I’d already thought I could have the compiler emit assembly to avoid having to think about endianness, but I couldn’t figure out how to do other platform-specific stuff like 32- vs 64-bit, or choosing which of the three LWP ID to thread descriptor mapping styles to use. My idea was to not only output to the assembler but to input from the C preprocessor as well. That way I can do all the conditional stuff in there, driven by glibc’s include files and CPPFLAGS.

Yeah, I think I can write a compiler that knows nothing about the platform it’s compiling for.

So, I spent all morning messing around with glibc’s build system. I’ve come up with this:

  1. Each machine’s tls.h will have some Infinity definitions following the ones for libthread_db. Here’s the one for x86_64:
    /* Magic for libthread_db to know how to do THREAD_SELF.  */
    #define DB_THREAD_SELF_INCLUDE   /* For the FS constant.  */
    #define DB_THREAD_SELF CONST_THREAD_AREA (64, FS)
    
    /* Magic for Infinity to know how to do THREAD_SELF.  */
    #define I8_THREAD_SELF I8_TS_CONST_THREAD_AREA
    #define I8_TS_CTA_VALUE FS

    I could probably generate the libthread_db ones from the Infinity ones… but… later.

  2. glibc has a script to generate assembler include files, to get constants and offsets from C headers into the assembler. I wrote a tls-infinity.sym file that the build system turns into tls-infinity.h for me.
  3. The source for map_lwp2thr is infinity_map_lwp2thr.i8. That includes tls-infinity.h and, on x86_64, conditionally includes infinity_lookup_th_unique_cta.i8 to perform the mapping in the correct way for that platform.
  4. infinity_map_lwp2thr.i8 gets fed into the C preprocessor which a) does all the conditionality and b) expands all the constants (as a total bonus!)

This leaves me with this lovely file to write a compiler for.

I’ve never written a compiler.

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Infinity progress update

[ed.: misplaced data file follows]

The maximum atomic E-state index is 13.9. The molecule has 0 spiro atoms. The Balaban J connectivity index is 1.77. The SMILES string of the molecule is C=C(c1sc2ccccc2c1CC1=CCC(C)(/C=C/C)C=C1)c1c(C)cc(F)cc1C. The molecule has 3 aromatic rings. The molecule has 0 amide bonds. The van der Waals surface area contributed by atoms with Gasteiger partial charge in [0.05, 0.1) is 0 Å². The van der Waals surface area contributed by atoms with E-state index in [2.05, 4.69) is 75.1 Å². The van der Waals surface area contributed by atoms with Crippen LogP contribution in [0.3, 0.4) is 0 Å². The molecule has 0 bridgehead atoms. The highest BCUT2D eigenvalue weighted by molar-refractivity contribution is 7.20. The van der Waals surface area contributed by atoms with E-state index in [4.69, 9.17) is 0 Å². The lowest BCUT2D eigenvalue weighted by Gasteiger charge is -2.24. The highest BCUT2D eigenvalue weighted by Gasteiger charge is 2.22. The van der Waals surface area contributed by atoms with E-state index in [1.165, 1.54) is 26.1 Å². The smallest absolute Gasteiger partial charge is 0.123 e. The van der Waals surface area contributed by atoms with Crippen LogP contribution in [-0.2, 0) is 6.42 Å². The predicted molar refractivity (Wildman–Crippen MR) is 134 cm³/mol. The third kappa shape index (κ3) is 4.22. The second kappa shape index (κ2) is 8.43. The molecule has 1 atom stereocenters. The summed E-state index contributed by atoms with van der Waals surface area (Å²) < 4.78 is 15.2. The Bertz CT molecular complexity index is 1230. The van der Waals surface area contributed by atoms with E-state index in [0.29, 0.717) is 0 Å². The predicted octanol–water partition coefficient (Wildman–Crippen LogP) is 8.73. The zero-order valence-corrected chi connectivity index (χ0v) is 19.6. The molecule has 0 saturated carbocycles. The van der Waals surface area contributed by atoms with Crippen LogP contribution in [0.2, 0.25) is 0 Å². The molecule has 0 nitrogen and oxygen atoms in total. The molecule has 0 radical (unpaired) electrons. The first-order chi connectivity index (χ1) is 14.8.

Yesterday I had my first Infinity milestone. I have a glibc with notes implementing libthread_db’s td_ta_map_lwp2thr and a GDB that loads and executes them. I did a side-by-side test calling the Infinity libpthread::map_lwp2thr function every time libthread_db’s td_ta_map_lwp2thr was called and comparing the results… and it worked! You could see the DWARF if you’re interested.

I’ve had something of a look at all the five functions I need to implement now and I’m pretty sure I have a handle on what infrastructure is needed to support them. The one thing I’m missing at present is function calls (infinity-infinity and infinity-other), which I’ll likely handle with a new instruction (DW_OP_GNU_i8call or something). That’s probably the only extension I need. It’s definitely necessary because one of the arguments to td_ta_thr_iter is a function that td_ta_thr_iter then calls. Infinity basically needs first-class functions for this.

I also have a pretty good idea of how to hook it into GDB’s Linux thread_db code. I’ll write a bunch of functions in GDB’s common code with the same signatures as libthread_db’s functions and pass them to the existing thread_db code by pointer. Doing it that way means the existing thread_db code in GDB and gdbserver can be left unmodified. I’ll implement the bookkeeping stuff there too, probably using the thread_agent type to pass around whatever context I need.

At the moment I’m using GDB’s existing DWARF interpreter to execute the notes, but I may well end up writing a new one for it. Firstly because the existing interpreter is deeply embedded into the GDB side: it uses gdbarch, values, types, etc, none of which are currently in common code. And secondly because the existing interpreter is written to evaluate lots of different DWARF expressions once (or, a small number of times). It’s input is raw DWARF, which it decodes instruction-by-instruction. The use case for the Infinity interpreter is executing a small number of expressions lots of times, so some pre-analysis would be beneficial. The instructions could be expanded, with operands decoded and possibly translated, and common multi-instruction cases could be combined. Stuff like calls to builtin functions (ps_get_thread_area, ps_getpid) could be replaced with intrinsics. And, with some restrictions on the bytecode, I could pre-compute the stack depth and do one overflow check at function entry rather than overflow checks for every push. That kind of thing.